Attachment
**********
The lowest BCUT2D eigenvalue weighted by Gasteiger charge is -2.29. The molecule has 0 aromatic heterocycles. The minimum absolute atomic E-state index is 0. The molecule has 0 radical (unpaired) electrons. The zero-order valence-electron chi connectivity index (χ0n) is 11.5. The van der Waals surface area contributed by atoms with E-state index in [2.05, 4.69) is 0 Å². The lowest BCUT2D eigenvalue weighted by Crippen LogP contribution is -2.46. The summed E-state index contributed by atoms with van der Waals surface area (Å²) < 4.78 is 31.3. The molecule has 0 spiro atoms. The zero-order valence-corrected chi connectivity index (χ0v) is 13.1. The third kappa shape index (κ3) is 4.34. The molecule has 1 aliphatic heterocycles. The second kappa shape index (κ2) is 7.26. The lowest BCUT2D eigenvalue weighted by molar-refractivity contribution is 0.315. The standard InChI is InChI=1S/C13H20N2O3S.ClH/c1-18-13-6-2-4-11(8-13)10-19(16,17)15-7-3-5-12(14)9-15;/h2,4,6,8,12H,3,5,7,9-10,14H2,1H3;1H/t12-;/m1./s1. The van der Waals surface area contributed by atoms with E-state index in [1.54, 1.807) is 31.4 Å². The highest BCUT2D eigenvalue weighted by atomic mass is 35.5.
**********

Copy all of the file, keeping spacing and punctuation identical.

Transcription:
The lowest BCUT2D eigenvalue weighted by Gasteiger charge is -2.29. The molecule has 0 aromatic heterocycles. The minimum absolute atomic E-state index is 0. The molecule has 0 radical (unpaired) electrons. The zero-order valence-electron chi connectivity index (χ0n) is 11.5. The van der Waals surface area contributed by atoms with E-state index in [2.05, 4.69) is 0 Å². The lowest BCUT2D eigenvalue weighted by Crippen LogP contribution is -2.46. The summed E-state index contributed by atoms with van der Waals surface area (Å²) < 4.78 is 31.3. The molecule has 0 spiro atoms. The zero-order valence-corrected chi connectivity index (χ0v) is 13.1. The third kappa shape index (κ3) is 4.34. The molecule has 1 aliphatic heterocycles. The second kappa shape index (κ2) is 7.26. The lowest BCUT2D eigenvalue weighted by molar-refractivity contribution is 0.315. The standard InChI is InChI=1S/C13H20N2O3S.ClH/c1-18-13-6-2-4-11(8-13)10-19(16,17)15-7-3-5-12(14)9-15;/h2,4,6,8,12H,3,5,7,9-10,14H2,1H3;1H/t12-;/m1./s1. The van der Waals surface area contributed by atoms with E-state index in [1.54, 1.807) is 31.4 Å². The highest BCUT2D eigenvalue weighted by atomic mass is 35.5.